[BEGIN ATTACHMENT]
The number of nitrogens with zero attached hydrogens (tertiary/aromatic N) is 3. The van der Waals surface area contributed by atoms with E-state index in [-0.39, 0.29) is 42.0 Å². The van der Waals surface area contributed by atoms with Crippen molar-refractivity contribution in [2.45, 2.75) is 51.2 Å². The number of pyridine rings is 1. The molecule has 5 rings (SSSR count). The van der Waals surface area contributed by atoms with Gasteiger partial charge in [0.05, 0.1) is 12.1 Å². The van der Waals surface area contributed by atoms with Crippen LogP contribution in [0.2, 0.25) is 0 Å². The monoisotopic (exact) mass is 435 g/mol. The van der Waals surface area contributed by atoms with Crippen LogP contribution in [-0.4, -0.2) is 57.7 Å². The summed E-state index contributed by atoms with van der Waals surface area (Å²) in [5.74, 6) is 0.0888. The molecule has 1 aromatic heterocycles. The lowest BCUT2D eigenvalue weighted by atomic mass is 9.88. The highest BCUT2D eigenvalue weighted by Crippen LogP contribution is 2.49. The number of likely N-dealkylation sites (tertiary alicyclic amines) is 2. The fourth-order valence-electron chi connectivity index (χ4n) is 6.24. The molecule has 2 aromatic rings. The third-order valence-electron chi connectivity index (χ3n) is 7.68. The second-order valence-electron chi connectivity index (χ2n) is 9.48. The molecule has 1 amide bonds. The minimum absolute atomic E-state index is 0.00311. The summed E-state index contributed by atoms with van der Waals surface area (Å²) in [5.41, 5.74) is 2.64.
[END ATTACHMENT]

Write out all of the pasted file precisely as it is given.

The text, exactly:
The number of nitrogens with zero attached hydrogens (tertiary/aromatic N) is 3. The van der Waals surface area contributed by atoms with E-state index in [-0.39, 0.29) is 42.0 Å². The van der Waals surface area contributed by atoms with Crippen molar-refractivity contribution in [2.45, 2.75) is 51.2 Å². The number of pyridine rings is 1. The molecule has 5 rings (SSSR count). The van der Waals surface area contributed by atoms with Gasteiger partial charge in [0.05, 0.1) is 12.1 Å². The van der Waals surface area contributed by atoms with Crippen LogP contribution in [0.2, 0.25) is 0 Å². The monoisotopic (exact) mass is 435 g/mol. The van der Waals surface area contributed by atoms with Crippen LogP contribution in [-0.4, -0.2) is 57.7 Å². The summed E-state index contributed by atoms with van der Waals surface area (Å²) in [5.74, 6) is 0.0888. The molecule has 1 aromatic heterocycles. The lowest BCUT2D eigenvalue weighted by atomic mass is 9.88. The highest BCUT2D eigenvalue weighted by Crippen LogP contribution is 2.49. The number of likely N-dealkylation sites (tertiary alicyclic amines) is 2. The fourth-order valence-electron chi connectivity index (χ4n) is 6.24. The molecule has 2 aromatic rings. The third-order valence-electron chi connectivity index (χ3n) is 7.68. The second-order valence-electron chi connectivity index (χ2n) is 9.48. The molecule has 1 amide bonds. The minimum absolute atomic E-state index is 0.00311. The summed E-state index contributed by atoms with van der Waals surface area (Å²) in [5.41, 5.74) is 2.64.